First Person

When it comes to poverty, is marketing a dirty word?

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During my first year in book publishing, I would often balk at parties when people asked, “What do you do? Are you an editor?” I had to begin by explaining that working with authors and booksellers to bring a book to market was the other half of the profession, but I did not like casting myself as a marketer because their inevitable response would be a smug, quasi-judgmental “ah.” Very quickly, I made peace with the fact that because my work involved selling books and ideas−not soap or violent video games−there was inherent meaning in what I did.

Now, I work as a press officer for branding at Oxfam America, where, given our mission, marketing is still sometimes a dirty word. Which brings me to Nick Kristof’s assertion in a recent column: that toothpaste sellers do a better job of peddling their wares than non-profits do, even in situations of urgent need.

I’m not entirely sure it’s as simple as that. For one, there is immense pressure on non-profits from donors to direct funds to our programs on the ground. Yet, if non-profits don’t also have the resources to devote to marketing budgets, how do they spread awareness about their life-changing work, and how do they raise money to continue it?

Dan Pallotta argues that non-profits must ruthlessly use for-profit models of aggressive advertising to spread the word and raise money. For instance, he says, big mainstream media sites are full of ads from Apple, Netflix, and Disney. Yet you will be hard pressed to find advertising on these pages “for Darfur, ending AIDS, or curing breast cancer… Gigantic consumer brands advertise. Gigantic causes don’t.”  Pallotta posits that people generally want to do good, but that we must stimulate their desire to be altruistic.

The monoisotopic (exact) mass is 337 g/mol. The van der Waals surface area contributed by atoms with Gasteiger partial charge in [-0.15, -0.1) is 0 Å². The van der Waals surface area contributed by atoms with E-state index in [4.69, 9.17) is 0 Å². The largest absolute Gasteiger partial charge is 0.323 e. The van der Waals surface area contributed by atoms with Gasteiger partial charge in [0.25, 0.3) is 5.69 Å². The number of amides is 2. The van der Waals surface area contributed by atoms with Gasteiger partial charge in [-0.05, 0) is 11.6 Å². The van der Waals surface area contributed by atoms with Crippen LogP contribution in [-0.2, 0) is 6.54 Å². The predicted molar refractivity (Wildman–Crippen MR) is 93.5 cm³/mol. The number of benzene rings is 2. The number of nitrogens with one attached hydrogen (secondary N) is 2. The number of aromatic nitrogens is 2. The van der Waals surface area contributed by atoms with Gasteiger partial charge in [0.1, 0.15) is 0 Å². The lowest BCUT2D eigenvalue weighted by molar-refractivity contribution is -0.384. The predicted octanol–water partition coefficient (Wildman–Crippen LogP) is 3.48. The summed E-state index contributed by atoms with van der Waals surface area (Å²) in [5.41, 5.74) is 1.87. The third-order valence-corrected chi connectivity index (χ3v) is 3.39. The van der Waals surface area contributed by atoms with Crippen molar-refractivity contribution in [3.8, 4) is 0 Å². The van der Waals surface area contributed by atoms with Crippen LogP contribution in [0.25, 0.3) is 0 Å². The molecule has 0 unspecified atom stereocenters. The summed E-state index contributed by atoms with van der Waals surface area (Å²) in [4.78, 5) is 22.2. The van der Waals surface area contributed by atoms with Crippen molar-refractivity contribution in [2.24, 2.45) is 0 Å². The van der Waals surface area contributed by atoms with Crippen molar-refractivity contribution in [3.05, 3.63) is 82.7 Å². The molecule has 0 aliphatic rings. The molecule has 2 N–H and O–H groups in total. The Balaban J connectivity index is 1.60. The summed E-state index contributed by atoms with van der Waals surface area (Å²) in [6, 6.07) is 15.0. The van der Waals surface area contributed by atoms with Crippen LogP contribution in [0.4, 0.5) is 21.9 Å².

Straight shot paid advertising certainly isn’t a magic answer, but I agree that marketing is key for non-profits to succeed. Sustained, well thought out branding/advertising can raise the profile of complex, gnarly issues, and connect them with a wider audience—meaning people will be more likely to contribute to those causes.

Marketing with integrity intact is something we aspire to at Oxfam, through programs like Oxfam America Unwrapped. Working with communities, we listen to what people tell us will help change their lives. Then we offer supporters the opportunity to honor loved ones with a gift—like sheep, mosquito nets, or toys—that’s also a contribution to Oxfam. We use the money to fund what’s really needed and to improve the lives of people living in poverty. We spread the word about Unwrapped during the holiday season, when people are most likely to be searching for presents.

But what do you think? Are groups like Oxfam going too far when it comes to marketing our mission? Or do we need to be doing even more to “sell” ourselves and our cause? Facebook Twitter Instagram YouTube Google+